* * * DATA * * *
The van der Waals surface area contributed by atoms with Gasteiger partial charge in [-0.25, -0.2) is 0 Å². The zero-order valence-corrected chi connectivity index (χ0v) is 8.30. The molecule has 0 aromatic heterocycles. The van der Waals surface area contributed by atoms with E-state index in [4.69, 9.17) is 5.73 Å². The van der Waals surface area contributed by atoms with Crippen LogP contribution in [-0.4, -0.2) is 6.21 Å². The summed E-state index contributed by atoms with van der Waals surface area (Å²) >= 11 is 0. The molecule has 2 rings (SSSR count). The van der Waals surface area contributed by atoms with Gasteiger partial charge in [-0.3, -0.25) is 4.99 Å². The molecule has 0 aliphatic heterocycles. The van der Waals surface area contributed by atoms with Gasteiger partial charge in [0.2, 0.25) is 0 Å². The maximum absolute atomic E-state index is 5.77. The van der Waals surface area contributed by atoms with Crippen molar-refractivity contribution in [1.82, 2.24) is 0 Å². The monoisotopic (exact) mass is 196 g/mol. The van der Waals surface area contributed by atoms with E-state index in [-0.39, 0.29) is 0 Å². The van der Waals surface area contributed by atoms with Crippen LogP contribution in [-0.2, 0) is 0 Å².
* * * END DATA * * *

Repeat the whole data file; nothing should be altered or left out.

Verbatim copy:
The van der Waals surface area contributed by atoms with Gasteiger partial charge in [-0.25, -0.2) is 0 Å². The zero-order valence-corrected chi connectivity index (χ0v) is 8.30. The molecule has 0 aromatic heterocycles. The van der Waals surface area contributed by atoms with E-state index in [4.69, 9.17) is 5.73 Å². The van der Waals surface area contributed by atoms with Crippen LogP contribution in [-0.4, -0.2) is 6.21 Å². The summed E-state index contributed by atoms with van der Waals surface area (Å²) >= 11 is 0. The molecule has 2 rings (SSSR count). The van der Waals surface area contributed by atoms with Gasteiger partial charge in [-0.3, -0.25) is 4.99 Å². The molecule has 0 aliphatic heterocycles. The van der Waals surface area contributed by atoms with Gasteiger partial charge in [0.2, 0.25) is 0 Å². The maximum absolute atomic E-state index is 5.77. The van der Waals surface area contributed by atoms with Crippen molar-refractivity contribution in [1.82, 2.24) is 0 Å². The monoisotopic (exact) mass is 196 g/mol. The van der Waals surface area contributed by atoms with E-state index in [-0.39, 0.29) is 0 Å². The van der Waals surface area contributed by atoms with Crippen LogP contribution in [-0.2, 0) is 0 Å².